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When does it make sense to use metal framing for an interior wall? What are the advantages to traditional wood framing?

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Around here they are generally only used in commercial construction or in buildings where flamable building materials like wood are not allowed. Wood is just much easier to work with generally.

Some advantages of metal over wood:

  1. They don't burn.
  2. They are always straight.
  3. Easier to run electrical through (come with holes, so no drilling needed).

And wood over metal:

  1. Easier to work with (cut, shape, toe nail, etc).
  2. Stronger. You can't use metal studs for load bearing walls.
  3. While metal is generally cheaper than wood, the extra accessories needed (special boxes, conduit, etc) can make it more expensive.
  4. Wood is generally easier to get - most of the big home shops don't carry steel studs.
  • 3
    Regarding #4 - Home Depot, Lowes, and other big box hardware stores do carry metal studs in many areas. – Adam Davis Jul 23 '10 at 0:09
  • @Adam - Interesting, I've never seen them at any of the locations around me, but I suppose that varies by locale. – Eric Petroelje Jul 23 '10 at 12:43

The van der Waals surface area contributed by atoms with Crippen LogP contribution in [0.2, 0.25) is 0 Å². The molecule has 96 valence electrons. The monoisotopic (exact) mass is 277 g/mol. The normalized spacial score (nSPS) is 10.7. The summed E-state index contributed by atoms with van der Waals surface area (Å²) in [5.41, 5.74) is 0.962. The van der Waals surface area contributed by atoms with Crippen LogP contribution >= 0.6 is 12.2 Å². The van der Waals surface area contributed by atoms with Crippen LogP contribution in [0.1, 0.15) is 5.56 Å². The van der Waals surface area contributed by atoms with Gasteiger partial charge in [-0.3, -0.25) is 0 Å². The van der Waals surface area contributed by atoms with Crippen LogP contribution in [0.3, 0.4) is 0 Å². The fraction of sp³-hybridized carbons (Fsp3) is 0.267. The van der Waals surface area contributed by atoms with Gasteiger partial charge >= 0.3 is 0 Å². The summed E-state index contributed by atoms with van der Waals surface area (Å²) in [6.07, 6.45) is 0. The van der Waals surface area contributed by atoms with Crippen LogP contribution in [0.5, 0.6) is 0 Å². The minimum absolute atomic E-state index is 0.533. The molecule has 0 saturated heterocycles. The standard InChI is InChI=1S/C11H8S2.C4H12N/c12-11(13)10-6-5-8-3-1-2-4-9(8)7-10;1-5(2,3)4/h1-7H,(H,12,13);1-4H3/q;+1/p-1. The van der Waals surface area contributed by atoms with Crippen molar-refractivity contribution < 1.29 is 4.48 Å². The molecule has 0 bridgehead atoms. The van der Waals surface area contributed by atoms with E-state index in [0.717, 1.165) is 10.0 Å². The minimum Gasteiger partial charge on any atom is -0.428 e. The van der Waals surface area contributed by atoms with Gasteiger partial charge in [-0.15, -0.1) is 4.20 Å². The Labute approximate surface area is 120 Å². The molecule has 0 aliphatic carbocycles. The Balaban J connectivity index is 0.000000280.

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In my area metal studs are not cheaper than wood studs, but still widely used by pros. That leads me to think that there must be a big time savings with metal once you're experienced. In a large installation the consistency of metal makes follow-on work like electrical and drywall go much faster.

I only used metal once, and found that it was slower than wood for a DIY guy like me. I can pick-and-choose my studs so there isn't a drywall issue for the small jobs I do.

In short, if you're finishing your basement or adding a wall in a remodel, I'd stick with wood. If you're framing an entire house metal might be worth the investment in tools and learning.

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